RINGS (USA/15A/102mins)
Directed by F. Javier Gutiérrez. Starring Vincent D’Onofrio, Johnny Galecki, Laura Wiggins, Alex Roe, Matilda Lutz.
THE PLOT: 12 years after the events of The Ring Two, college professor Gabriel (Johnny Galecki) comes across a mysterious tape in a VCR he bought at a flea market. After watching the tape, Gabriel’s phone rings and he is warned he has just seven days to live. In order to protect himself, Gabriel passes the tape among his students, but when Julia (Matilda Lutz) watches the tape to save her boyfriend Holt (Alex Roe), she sees images no-one has ever seen before.
THE VERDICT: ‘Rings’ is the third instalment in the US ‘Ring’ franchise, and not only have all of the actors from the first two films been replaced, it seems great swathes of the ‘Ring’ movie mythology has been altered in order for this sequel to even happen.
The cast is made up of Johnny Galecki, Vincent D’Onofrio, Matilda Lutz, Alex Roe, Aimee Teegarden, Bonnie Morgan and Laura Wiggins. None of the cast truly get a chance to make their characters anything but one dimensional and stereotypical. We never learn what the characters like and dislike – other than premature death, obviously – and so there is precious little to root for when Samara comes to call.
David Loucka, Jacob Estes and Akiva Goldsman have replaced Ehren Kruger as screenwriter on this new instalment in the franchise, and the lack of continuity shows throughout the film. While there are touches of ‘Scream’, ‘Final Destination’, ‘Oculus’ and ‘Don’t Breathe’ scattered throughout the film, these only serve to highlight how derivative and unoriginal ‘Rings’ is, and coupled with a dull and pedestrian story, and precious little actual dread or horror, ‘Rings’ pales in comparison with the truly scary predecessors.
As director F. Javier Gutiérrez never truly manages to get ‘Rings’ moving with any sense of urgency, and with characters that are thinly sketched and scares that are obvious a mile off, Rings’ simply becomes dull and pedestrian. Add to this the overuse of iPhone torches and darkness that make the action on screen almost impossible to see, and it is clear that the ‘Ring’ franchise has run out of steam with this final instalment that could be a reboot.
In all, ‘Rings’ is not scary, suspenseful or particularly engaging. The screenplay messes with the mythology created by the first two films, the characters are dull and the pacing meanders. There is probably a new story to be told of Samara and her curse, but this, with its feel of ‘Final Destination’, ‘Oculus’, ‘Don’t Breathe’ and ‘Scream’, is derivative and, perhaps the worst crime of all for a horror movie, boring.
RATING: 1/5
Review by Brogen Hayes

  • filmbuff2011

    Hideo Nakata’s 1998 J-Horror Ringu introduced a new breed of terror: a cursed videotape featuring Sadako, a long-haired woman crawling out of a TV to terrifying effect. Nothing quite matched the intensity of that first appearance – not even the Hollywood remake starring Naomi Watts. After an absence of 12 years, the American version of Sadako, little girl Samara, returns with Rings.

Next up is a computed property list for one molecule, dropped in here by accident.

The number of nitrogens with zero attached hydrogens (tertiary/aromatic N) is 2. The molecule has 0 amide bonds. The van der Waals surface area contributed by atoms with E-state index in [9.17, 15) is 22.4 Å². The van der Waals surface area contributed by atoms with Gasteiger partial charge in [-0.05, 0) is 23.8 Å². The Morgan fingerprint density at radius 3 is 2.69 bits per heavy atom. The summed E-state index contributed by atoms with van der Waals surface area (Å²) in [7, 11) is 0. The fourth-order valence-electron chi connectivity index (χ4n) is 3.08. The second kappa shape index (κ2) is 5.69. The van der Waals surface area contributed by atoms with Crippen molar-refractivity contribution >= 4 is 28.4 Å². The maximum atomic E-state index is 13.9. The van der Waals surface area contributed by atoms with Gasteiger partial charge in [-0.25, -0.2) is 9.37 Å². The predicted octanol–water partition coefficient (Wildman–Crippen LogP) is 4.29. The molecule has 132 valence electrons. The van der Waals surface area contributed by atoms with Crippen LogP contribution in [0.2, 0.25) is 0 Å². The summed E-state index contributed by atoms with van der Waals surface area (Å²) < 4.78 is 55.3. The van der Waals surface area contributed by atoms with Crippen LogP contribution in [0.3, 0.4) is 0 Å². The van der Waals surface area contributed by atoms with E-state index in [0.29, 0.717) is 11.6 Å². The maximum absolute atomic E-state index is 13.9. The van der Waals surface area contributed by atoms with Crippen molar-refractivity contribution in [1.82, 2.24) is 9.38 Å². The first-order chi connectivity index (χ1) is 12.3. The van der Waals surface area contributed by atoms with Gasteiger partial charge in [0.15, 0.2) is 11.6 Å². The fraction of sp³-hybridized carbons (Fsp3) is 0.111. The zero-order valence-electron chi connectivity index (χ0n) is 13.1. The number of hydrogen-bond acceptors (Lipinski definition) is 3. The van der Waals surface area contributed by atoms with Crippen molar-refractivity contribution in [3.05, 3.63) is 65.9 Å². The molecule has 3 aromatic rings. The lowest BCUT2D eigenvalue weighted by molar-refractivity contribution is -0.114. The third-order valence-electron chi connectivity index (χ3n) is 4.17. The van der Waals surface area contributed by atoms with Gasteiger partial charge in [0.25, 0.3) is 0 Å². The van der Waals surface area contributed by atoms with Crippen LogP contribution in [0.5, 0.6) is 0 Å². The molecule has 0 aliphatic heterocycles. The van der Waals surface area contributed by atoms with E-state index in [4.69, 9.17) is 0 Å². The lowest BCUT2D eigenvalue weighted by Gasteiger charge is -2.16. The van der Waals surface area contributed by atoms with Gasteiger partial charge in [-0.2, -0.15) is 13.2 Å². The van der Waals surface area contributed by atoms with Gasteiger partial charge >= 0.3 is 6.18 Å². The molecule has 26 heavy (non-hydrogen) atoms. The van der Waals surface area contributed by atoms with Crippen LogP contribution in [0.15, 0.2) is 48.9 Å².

After a mildly inventive opening sequence onboard an airplane, the plot settles down to introduce college student Julia (Matilda Anna Ingrid Lutz). Her boyfriend Holt (Alex Roe) has disappeared after apparently watching the cursed videotape featuring Samara. The tape has now been digitised and is making its way through various hands, as the curse decrees that it must be passed on within 7 days or death will result. College lecturer Gabriel (Johnny Galecki) is tracking the movement of the recording through various people, including his girlfriend Skye (Aimee Teegarden). He’s trying to find a way to break the link and solve the puzzle as to why the curse continues. In order to protect Holt, Julia watches the recording and sets out to find out what really happened to Samara…

    Shot three years ago and its release delayed several times since late 2015, Rings is typical of an unwanted studio film. Dumped into the frozen wasteland of February, there’s really nothing of note here. Without a quality actor like Watts to drive the plot, director F. Javier Gutierrez instead serves up a dull, tiresome and uninvolving sequel. The plot feels like Screenwriting 101, treating the audience like its new to horror films. Oooh…. what’s that shadow moving in the background? Here’s a musical sting and a quick shot of a petrified face to remind you that you’re watching a horror film… It’s not even remotely scary – which is a crime to a true horror fan like this one.

    What worked so well in Ringu and, to some extent, The Ring was the feeling that something truly evil and unstoppable was ever-present. Rooting the story in a cursed videotape with a shady history allows for some potentially great backstory to explain it all. However, Samara herself gets very little screen-time, reducing a once-terrifying creation into a slithering joke. It doesn’t help that the cast are so one-dimensional either. This reviewer just didn’t care for the characters, as there was no emotional investment. Vincent D’Onofrio turns up late in the film to deliver some background exposition, much like his one in Sinister. However, even he can’t save this film from mediocrity. Rings feels like a cheap knock-off of its predecessors, arriving far too late for the party. Horror has moved on from cheap, silly jump scares and unnecessary sequels. Audiences are smarter than that. Rings belongs in the bargain bin with some old VHS tapes. **

  • Martin

    A reinvented movie of the ring and I wish they didn’t bother. No jump moments as it’s not original at all and we know exactly what to expect. It’s just a recycle of what we have seen before and therefore it’s not new or refreshing in any way. If your a fan of the original then just watch it again instead of watching this rubbish